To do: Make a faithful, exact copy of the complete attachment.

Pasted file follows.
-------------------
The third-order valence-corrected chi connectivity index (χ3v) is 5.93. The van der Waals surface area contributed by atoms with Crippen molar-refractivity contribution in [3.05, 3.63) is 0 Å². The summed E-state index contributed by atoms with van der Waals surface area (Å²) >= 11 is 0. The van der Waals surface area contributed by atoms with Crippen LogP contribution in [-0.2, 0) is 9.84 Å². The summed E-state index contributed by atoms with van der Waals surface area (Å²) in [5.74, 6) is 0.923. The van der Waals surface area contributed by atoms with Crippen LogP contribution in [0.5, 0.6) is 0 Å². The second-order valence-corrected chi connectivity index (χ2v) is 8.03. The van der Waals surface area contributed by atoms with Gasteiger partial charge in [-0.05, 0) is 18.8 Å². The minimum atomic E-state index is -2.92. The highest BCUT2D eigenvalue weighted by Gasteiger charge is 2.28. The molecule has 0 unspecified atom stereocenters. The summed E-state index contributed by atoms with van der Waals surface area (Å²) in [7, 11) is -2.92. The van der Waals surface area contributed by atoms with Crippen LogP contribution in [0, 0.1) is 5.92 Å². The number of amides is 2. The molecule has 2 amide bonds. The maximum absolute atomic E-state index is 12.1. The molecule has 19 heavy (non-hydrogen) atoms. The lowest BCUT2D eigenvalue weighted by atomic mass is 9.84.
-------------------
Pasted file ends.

The third-order valence-corrected chi connectivity index (χ3v) is 5.93. The van der Waals surface area contributed by atoms with Crippen molar-refractivity contribution in [3.05, 3.63) is 0 Å². The summed E-state index contributed by atoms with van der Waals surface area (Å²) >= 11 is 0. The van der Waals surface area contributed by atoms with Crippen LogP contribution in [-0.2, 0) is 9.84 Å². The summed E-state index contributed by atoms with van der Waals surface area (Å²) in [5.74, 6) is 0.923. The van der Waals surface area contributed by atoms with Crippen LogP contribution in [0.5, 0.6) is 0 Å². The second-order valence-corrected chi connectivity index (χ2v) is 8.03. The van der Waals surface area contributed by atoms with Gasteiger partial charge in [-0.05, 0) is 18.8 Å². The minimum atomic E-state index is -2.92. The highest BCUT2D eigenvalue weighted by Gasteiger charge is 2.28. The molecule has 0 unspecified atom stereocenters. The summed E-state index contributed by atoms with van der Waals surface area (Å²) in [7, 11) is -2.92. The van der Waals surface area contributed by atoms with Crippen LogP contribution in [0, 0.1) is 5.92 Å². The number of amides is 2. The molecule has 2 amide bonds. The maximum absolute atomic E-state index is 12.1. The molecule has 19 heavy (non-hydrogen) atoms. The lowest BCUT2D eigenvalue weighted by atomic mass is 9.84.